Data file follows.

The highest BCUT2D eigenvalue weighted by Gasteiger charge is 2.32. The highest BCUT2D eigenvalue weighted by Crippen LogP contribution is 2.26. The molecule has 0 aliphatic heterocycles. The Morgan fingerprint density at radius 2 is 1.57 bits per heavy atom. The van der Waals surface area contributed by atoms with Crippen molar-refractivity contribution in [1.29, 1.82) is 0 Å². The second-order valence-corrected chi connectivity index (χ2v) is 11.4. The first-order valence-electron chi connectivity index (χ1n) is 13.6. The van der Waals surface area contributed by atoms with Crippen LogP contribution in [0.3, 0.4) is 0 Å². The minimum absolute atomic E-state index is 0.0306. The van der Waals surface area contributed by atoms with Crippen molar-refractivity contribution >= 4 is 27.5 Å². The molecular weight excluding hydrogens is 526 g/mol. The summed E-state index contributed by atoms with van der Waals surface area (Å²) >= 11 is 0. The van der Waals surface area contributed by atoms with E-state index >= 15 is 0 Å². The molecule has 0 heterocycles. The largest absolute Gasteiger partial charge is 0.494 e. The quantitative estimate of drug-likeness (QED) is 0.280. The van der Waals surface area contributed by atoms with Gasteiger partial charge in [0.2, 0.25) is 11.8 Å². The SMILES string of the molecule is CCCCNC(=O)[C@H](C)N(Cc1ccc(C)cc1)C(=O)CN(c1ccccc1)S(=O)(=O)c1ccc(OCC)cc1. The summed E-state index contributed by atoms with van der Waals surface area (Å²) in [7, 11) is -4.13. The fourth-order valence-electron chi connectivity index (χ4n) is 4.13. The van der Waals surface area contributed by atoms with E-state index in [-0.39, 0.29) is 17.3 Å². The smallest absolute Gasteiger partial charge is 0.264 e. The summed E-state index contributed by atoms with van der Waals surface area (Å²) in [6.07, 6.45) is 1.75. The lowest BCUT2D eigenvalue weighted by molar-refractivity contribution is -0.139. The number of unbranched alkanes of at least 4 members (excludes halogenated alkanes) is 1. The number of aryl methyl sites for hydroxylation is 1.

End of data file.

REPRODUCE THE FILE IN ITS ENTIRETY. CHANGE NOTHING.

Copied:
The highest BCUT2D eigenvalue weighted by Gasteiger charge is 2.32. The highest BCUT2D eigenvalue weighted by Crippen LogP contribution is 2.26. The molecule has 0 aliphatic heterocycles. The Morgan fingerprint density at radius 2 is 1.57 bits per heavy atom. The van der Waals surface area contributed by atoms with Crippen molar-refractivity contribution in [1.29, 1.82) is 0 Å². The second-order valence-corrected chi connectivity index (χ2v) is 11.4. The first-order valence-electron chi connectivity index (χ1n) is 13.6. The van der Waals surface area contributed by atoms with Crippen LogP contribution in [0.3, 0.4) is 0 Å². The minimum absolute atomic E-state index is 0.0306. The van der Waals surface area contributed by atoms with Crippen molar-refractivity contribution >= 4 is 27.5 Å². The molecular weight excluding hydrogens is 526 g/mol. The summed E-state index contributed by atoms with van der Waals surface area (Å²) >= 11 is 0. The van der Waals surface area contributed by atoms with E-state index >= 15 is 0 Å². The molecule has 0 heterocycles. The largest absolute Gasteiger partial charge is 0.494 e. The quantitative estimate of drug-likeness (QED) is 0.280. The van der Waals surface area contributed by atoms with Gasteiger partial charge in [0.2, 0.25) is 11.8 Å². The SMILES string of the molecule is CCCCNC(=O)[C@H](C)N(Cc1ccc(C)cc1)C(=O)CN(c1ccccc1)S(=O)(=O)c1ccc(OCC)cc1. The summed E-state index contributed by atoms with van der Waals surface area (Å²) in [7, 11) is -4.13. The fourth-order valence-electron chi connectivity index (χ4n) is 4.13. The van der Waals surface area contributed by atoms with E-state index in [-0.39, 0.29) is 17.3 Å². The smallest absolute Gasteiger partial charge is 0.264 e. The summed E-state index contributed by atoms with van der Waals surface area (Å²) in [6.07, 6.45) is 1.75. The lowest BCUT2D eigenvalue weighted by molar-refractivity contribution is -0.139. The number of unbranched alkanes of at least 4 members (excludes halogenated alkanes) is 1. The number of aryl methyl sites for hydroxylation is 1.